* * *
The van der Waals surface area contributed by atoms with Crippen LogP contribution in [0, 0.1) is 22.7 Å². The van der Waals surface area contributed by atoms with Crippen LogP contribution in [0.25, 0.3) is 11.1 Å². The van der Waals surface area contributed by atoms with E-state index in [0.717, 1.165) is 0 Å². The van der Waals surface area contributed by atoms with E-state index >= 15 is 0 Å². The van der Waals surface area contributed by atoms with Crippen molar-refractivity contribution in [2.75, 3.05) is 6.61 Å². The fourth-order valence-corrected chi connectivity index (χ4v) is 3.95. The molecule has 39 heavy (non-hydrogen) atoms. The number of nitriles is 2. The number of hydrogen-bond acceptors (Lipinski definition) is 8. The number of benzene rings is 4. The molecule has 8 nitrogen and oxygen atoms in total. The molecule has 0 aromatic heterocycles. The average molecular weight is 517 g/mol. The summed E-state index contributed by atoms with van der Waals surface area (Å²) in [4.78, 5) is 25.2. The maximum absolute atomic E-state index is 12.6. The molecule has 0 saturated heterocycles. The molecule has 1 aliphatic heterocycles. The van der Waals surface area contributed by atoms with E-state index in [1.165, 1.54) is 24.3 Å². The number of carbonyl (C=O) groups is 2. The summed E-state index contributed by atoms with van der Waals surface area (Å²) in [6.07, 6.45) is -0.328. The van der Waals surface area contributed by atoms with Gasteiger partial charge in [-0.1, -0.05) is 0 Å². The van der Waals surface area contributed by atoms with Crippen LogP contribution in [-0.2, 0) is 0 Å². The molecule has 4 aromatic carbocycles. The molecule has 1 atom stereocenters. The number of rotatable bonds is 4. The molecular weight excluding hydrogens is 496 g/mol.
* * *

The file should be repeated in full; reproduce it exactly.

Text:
The van der Waals surface area contributed by atoms with Crippen LogP contribution in [0, 0.1) is 22.7 Å². The van der Waals surface area contributed by atoms with Crippen LogP contribution in [0.25, 0.3) is 11.1 Å². The van der Waals surface area contributed by atoms with E-state index in [0.717, 1.165) is 0 Å². The van der Waals surface area contributed by atoms with E-state index >= 15 is 0 Å². The van der Waals surface area contributed by atoms with Crippen molar-refractivity contribution in [2.75, 3.05) is 6.61 Å². The fourth-order valence-corrected chi connectivity index (χ4v) is 3.95. The molecule has 39 heavy (non-hydrogen) atoms. The number of nitriles is 2. The number of hydrogen-bond acceptors (Lipinski definition) is 8. The number of benzene rings is 4. The molecule has 8 nitrogen and oxygen atoms in total. The molecule has 0 aromatic heterocycles. The average molecular weight is 517 g/mol. The summed E-state index contributed by atoms with van der Waals surface area (Å²) in [4.78, 5) is 25.2. The maximum absolute atomic E-state index is 12.6. The molecule has 0 saturated heterocycles. The molecule has 1 aliphatic heterocycles. The van der Waals surface area contributed by atoms with E-state index in [1.165, 1.54) is 24.3 Å². The number of carbonyl (C=O) groups is 2. The summed E-state index contributed by atoms with van der Waals surface area (Å²) in [6.07, 6.45) is -0.328. The van der Waals surface area contributed by atoms with Gasteiger partial charge in [-0.1, -0.05) is 0 Å². The van der Waals surface area contributed by atoms with Crippen LogP contribution in [-0.2, 0) is 0 Å². The molecule has 4 aromatic carbocycles. The molecule has 1 atom stereocenters. The number of rotatable bonds is 4. The molecular weight excluding hydrogens is 496 g/mol.